Every firecracker that bangs an­nounces it: Summer! Listening, I am half in the moment, half in the past. Firecrackers are so rare now; each makes a solitary clap of sound. But when I was a child…

When I was a child, I squandered six months’ allowance to celebrate a fitting Fourth. Two dollars went for firecrackers (as if ten cents’ worth wasn’t enough to deafen); 50 cents for cherry bombs (figuring one dud for every detonation); $3.50 for rock­ets, pinwheels and things to go “Pffft!” in the night. I bought sea­ shells that opened under water, re­ leasing tiny flags. Sparklers I loved. And punk.

Punk smelled like incense, orien­tal and mysterious. It mingled with salt wind from the sea; with the warm, tarry smell of asphalt and the sweet smell of grass. It was the au­thentic fragrance of summer begun.

 

With punk for a smoldering scep­ter, we children ruled the day. Our allowances went up in smoke, mak­ing happy sounds. (Cats perched in treetops, glowery as owls; dogs flattened themselves under porches and rolled their eyes.) We pelted roofs with tin cans blasted by giant salutes, and alarmed our mothers by exploding devilish devices in kitchen ovens.

 

We were foolish—but on the Fourth, foolishness was a freedom we could claim. It was a gift of our parents, and of the season. We were free of shoes and rules; free to make collective uproar, or be loud alone. We were the kings and citizens of summer, and we hailed the flags that flew over our domain.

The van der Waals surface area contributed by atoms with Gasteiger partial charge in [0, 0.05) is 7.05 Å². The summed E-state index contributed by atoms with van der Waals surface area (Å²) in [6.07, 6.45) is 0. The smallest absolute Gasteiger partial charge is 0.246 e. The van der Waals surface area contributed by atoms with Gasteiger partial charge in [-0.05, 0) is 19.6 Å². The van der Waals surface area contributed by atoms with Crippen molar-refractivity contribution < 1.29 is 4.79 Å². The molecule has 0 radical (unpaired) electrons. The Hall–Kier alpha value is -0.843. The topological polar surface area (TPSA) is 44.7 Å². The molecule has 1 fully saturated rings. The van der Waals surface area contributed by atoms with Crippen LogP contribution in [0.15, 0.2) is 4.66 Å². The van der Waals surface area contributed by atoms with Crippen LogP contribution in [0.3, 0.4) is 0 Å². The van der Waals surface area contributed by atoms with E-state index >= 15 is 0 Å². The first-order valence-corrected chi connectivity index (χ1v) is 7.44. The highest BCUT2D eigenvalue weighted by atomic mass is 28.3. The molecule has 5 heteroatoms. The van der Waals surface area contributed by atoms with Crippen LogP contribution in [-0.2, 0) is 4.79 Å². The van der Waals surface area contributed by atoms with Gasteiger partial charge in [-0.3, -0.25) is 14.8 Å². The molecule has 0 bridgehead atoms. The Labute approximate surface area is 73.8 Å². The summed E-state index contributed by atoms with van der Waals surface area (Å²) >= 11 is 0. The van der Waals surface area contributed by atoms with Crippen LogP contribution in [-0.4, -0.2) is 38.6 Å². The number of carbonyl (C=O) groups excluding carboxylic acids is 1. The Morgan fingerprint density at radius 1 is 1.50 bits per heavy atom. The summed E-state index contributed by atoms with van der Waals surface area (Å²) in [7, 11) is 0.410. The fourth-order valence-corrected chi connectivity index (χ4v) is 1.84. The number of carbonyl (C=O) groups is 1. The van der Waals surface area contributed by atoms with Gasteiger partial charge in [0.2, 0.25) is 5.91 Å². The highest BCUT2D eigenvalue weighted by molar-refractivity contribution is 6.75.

Now children fill the Fourth with lesser clamor, but they are also free. My boys swing out over the water and drop with great shouts; my daughter browns in the sun, dialing up transistorized hullabaloo. They are happy; so are we all. Each of us has a special summer freedom to savor.

The dusk that follows this good day is popcorn­-scented, aflutter with moths, gentled by a lingering touch of sun. Now, and in my recollection, the Fourth seems most glorious at night.

 

Where I grew up, a parade still precedes darkness into town. It is led by the flag aloft, paced by drums and the proud, sour notes of young buglers. Kids in costume pass in review: George Washington, be­ wigged in cotton batting; clowns dour with embarrassment; a terrible cardboard dragon; Betsy Ross on a bicycle. Bands tune up by towering bonfires. Children run in circles as their elders dance in squares, and night slowly surrounds.

 

The very best is last—full dark, when the fireworks begin. The child in me stirs with suspense; I am ancient with nostalgia. Ever and ever it is the same—an intake of breath as the first rocket jets to heav­en; the burst and spread of stars; the whole town saying, “Ahhh!”

 

Always at this moment I remem­ber a night when, to my eye, the scene turned upside down. In the valley of the sky, the stars were as steady as streetlights; but earth’s deep dark was populous with hurtling comets and meteors expiring in celestial sparks.

 

Always, too, as in my childhood, I feel a minor ache of melancholy when the life melts out of each star­ burst—but every next flight of rock­ets creates new stars. Aerial bombs wake echoes 12 months unheard. Pinwheels whirl dervishly, and Roman candles pop pink fireballs.

 

Light and noise fragment the sky; it is almost too much of much—and never quite enough. Even the grand finale fails to finish it. Children past their bedtime wave sparklers. “Look at me!” they cry, swirling traceries of white on the surface of the dark. “Look at me!”

 

I do look. I see the child I was, chasing the shadows of the children that are mine—through summer days as fine and free as this one and summer nights sky­-streaked with falling stars. Memory, the moment, the season’s promise now are joined. Summer is in my heart and every­where about.

 

Originally Published in Reader's Digest

 

+++++++++++++++++++++++++++++++++++++

 

Happy Independence Day Everybody!!